by Steven Moore
Steven began his journey with Actabl as CEO of Transcendent which is now a part of the Actabl suite. Steven has also spent time as an investor at PRD Inc, and prior to that, was an associate at Schneider Electric in the Energy and Sustainability Services Group. Steven holds an MBA from the Kellogg School of Management and a BA from Wheaton College. He lives in Colorado with his wife and four children.
It was always sad for me when I used to see people at other companies dragging into work, counting down the minutes until lunch break, and then staring at the clock until 5 pm when they could leave.
I don’t want people to be workaholics. Work will never be our ultimate fulfillment, but we’re all wired to find meaning in what we do. When we find that, it gives us and those around us energy.
If I as a leader can contribute in some way to people finding purpose and meaning in their work – and it’s not just something they have to get through – that’s really exciting to me.
Learning from the parable of the bricklayers
There’s an old parable where someone walks past three bricklayers.
The first one says they are laying bricks.
The second says they are building a wall.
The third one says they are constructing a cathedral for the Lord Almighty.
All three of those people are doing the same thing, but they have very different perspectives.
As we’re thinking about attracting people back to the hotel industry, it’s imperative that we lift our heads up and think about the scale of the impact and ripple effects hospitality has on the world.
Hospitality impacts people from all walks of life
There are a lot of different reasons people travel, and hotels tend to be at the center of things that make life meaningful.
That could be fun things such as birthdays or weddings or celebrations. But they also travel for difficult things such as funerals, which are also a meaningful part of the human story.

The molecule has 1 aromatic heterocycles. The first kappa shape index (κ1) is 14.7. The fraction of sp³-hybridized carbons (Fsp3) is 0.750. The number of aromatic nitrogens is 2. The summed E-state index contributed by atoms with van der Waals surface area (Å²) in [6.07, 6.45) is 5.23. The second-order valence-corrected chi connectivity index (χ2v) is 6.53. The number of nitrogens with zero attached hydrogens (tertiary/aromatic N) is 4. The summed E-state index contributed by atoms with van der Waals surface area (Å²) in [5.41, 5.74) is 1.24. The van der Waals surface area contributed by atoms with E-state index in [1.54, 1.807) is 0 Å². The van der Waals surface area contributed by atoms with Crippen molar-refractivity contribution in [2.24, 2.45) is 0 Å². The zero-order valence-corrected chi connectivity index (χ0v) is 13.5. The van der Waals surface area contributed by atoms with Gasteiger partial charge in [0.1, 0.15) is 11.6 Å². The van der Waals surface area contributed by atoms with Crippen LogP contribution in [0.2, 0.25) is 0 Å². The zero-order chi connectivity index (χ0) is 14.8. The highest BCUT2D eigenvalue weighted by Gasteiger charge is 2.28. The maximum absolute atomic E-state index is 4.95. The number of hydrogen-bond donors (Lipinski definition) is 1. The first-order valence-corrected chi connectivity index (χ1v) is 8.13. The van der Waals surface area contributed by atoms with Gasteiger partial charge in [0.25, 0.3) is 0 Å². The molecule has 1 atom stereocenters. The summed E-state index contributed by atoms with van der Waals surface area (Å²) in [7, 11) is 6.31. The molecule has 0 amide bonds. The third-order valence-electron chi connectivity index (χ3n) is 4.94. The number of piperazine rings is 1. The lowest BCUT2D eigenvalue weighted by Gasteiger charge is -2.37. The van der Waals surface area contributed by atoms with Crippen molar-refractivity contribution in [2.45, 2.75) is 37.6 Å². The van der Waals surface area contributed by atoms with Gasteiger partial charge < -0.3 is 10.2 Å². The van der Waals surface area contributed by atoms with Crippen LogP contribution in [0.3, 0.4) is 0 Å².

If you think about every aspect of the hotel operation, you see just how much the little things matter.
Imagine someone is traveling to pitch a new customer and start a business. If it’s hot and the air conditioner is broken, they have to move rooms and don’t sleep well. But if the air conditioner is working, they sleep well and wake up in the morning rested to make a great customer pitch. They start a business that might employ a thousand people.
Thinking about how the little things in hospitality end up having a big impact is very inspiring for me, and motivates me to engage and serve people in roles at hotels that are often overlooked.
How I think about impact at Actabl
Our mission at Actabl is to empower the people who power hospitality.
We have around 90,000 monthly active hotel operations users today. Our software not only impacts their lives but impacts their guests.
I often think about the scale of that impact.
That’s 90,000 people we interact with over the course of a month, but then how many guest nights are those users touching over the course of one year? As you look at the number of hotels, the number of rooms, and average occupancy, that’s hundreds of millions of guest nights.
Finding motivation and meaning as a leader
As a leader, you have to ask yourself: why do you want to be a leader?
If you’re in it for the wrong reasons, you can get burned out quickly because there are a lot of challenges in leadership. And getting burned out doesn’t serve anyone.
Operate out of your unique gifts
Everyone has unique gifts, and if you’re in a role where you are able to utilize your unique gifts, it’s very life-giving to you and to the people around you.
Operating out of your unique gifts creates a virtuous cycle that gives you energy and gives other people energy.
I’ve seen too many people go into professions because that was the thing to do, or they were in some way pressured into it.
Think about your favorite author and imagine they were an investment banker instead.
I’ll bet they would work hard and make good money – but it would be tragic. That book you love that they wrote probably wouldn’t exist.
The world misses out when people aren’t operating out of their areas of strength and gifting.
The ability to work in hospitality is a gift
I feel fortunate to be able to do the work we do and don’t want to waste the opportunity we have.
Human interaction and making people feel welcome when they’re strangers leads to better outcomes across the board, however you measure human flourishing.
You only have one life, and you want to spend it well. If you’re in hospitality, you are spending it well.